We tried putting the goats in the electric fence netting today for a few hours to see if they’ll start helping with the blackberry infestation. They weren’t all that impressed as they usually free range but today we don’t want them around the new llama baby plus they are in the bad books for eating the bark of some trees. Anyway. They seem to stay there without complaining too much or hurting themselves on the fence.
We’ are also trying out the swirl filter for the quaquaponics… So far it doesn’t seem to swirl much at all… That might be an issue. At least the pump and the solar panel seem to be working well. We’ll let it run for a couple of days and see if it clear the water a bit…
Got home after dark last night and found that Rebata had finally had her baby. Phew! We were starting to imagine all sorts of horrible scenarios.
We wrote in our farm diary when we put her in with our stud Enrique last year, but we forgot to write when we moved her back in with the girls (oops) do we weren’t really sure if her due date.
We kept checking her tears and there was milk in there so we thought she was pregnant for sure and nearly due. But when no baby came we were getting worried and wondering if maybe she had it and was dead and a fix took it. Well luckly not. He was in there all along growing huge and strong.
He is drinking well and bouncing around. Mum seems to have milk. That’s great as bottle feeding Milton is all we can manage. Milton was our first cria this year and we had a very rough time keeping him alive as he was early and his mum had no milk.
Last week we finally moved Valentine, our cryptorchidic llama into the boy’s paddock. He had been very hard to deal with. Clearly his second testicle that didn’t descend is in there somewhere so his behaviour is that of a teenage stud. Not good. And he has been really challenging who’s boss. This resulted in several confrontations with me and Damian and I think we mostly won… other than when he spat at me straight in the face and I had to run off with chaff in my eyes.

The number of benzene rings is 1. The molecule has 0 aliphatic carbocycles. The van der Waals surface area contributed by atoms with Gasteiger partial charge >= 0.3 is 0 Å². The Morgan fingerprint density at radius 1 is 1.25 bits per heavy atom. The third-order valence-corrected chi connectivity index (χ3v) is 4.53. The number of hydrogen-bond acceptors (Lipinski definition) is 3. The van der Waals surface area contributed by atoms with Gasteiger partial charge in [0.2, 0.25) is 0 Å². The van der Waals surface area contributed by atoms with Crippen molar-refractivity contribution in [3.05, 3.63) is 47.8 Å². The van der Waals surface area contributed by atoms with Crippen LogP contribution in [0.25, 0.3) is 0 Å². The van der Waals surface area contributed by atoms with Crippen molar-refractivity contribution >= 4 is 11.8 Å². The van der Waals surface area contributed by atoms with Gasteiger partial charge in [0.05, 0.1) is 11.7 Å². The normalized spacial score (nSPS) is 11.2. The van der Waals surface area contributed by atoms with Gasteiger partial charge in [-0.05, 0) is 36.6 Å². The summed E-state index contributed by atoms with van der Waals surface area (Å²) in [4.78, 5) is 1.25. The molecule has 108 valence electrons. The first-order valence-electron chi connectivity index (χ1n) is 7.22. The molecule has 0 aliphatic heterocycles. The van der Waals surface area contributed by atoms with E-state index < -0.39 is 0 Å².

Anyway, I was worried about moving him as our boys still have their fighting teeth intact and I was concerned he might get hurt… well credit to them. There was only minimal fighting and no blood at all. Great. Valentine is as grumpy as ever and still trying to get back to the girls, but he can’t get through the fence. So he is staying where he is.
I have been trying to go there to say hello a lot but he is hard to deal with. I had to use Spot for a tour the other day as Vally was spitting at me heaps. Very sad. Hopefully he’ll settle soon. I’ll try approaching him again and taking him for a little walk on the weekend…
After nearly four years on the farm it’s time to review what we are doing and why… Seemed like a good time to start a blog.
More than anything, I’d like this space to be my farm journal where I keep track of what’s happening and I can (hopefully) learn from past mistakes. A mostly un-edited random string of thoughts or sometimes quick announcements…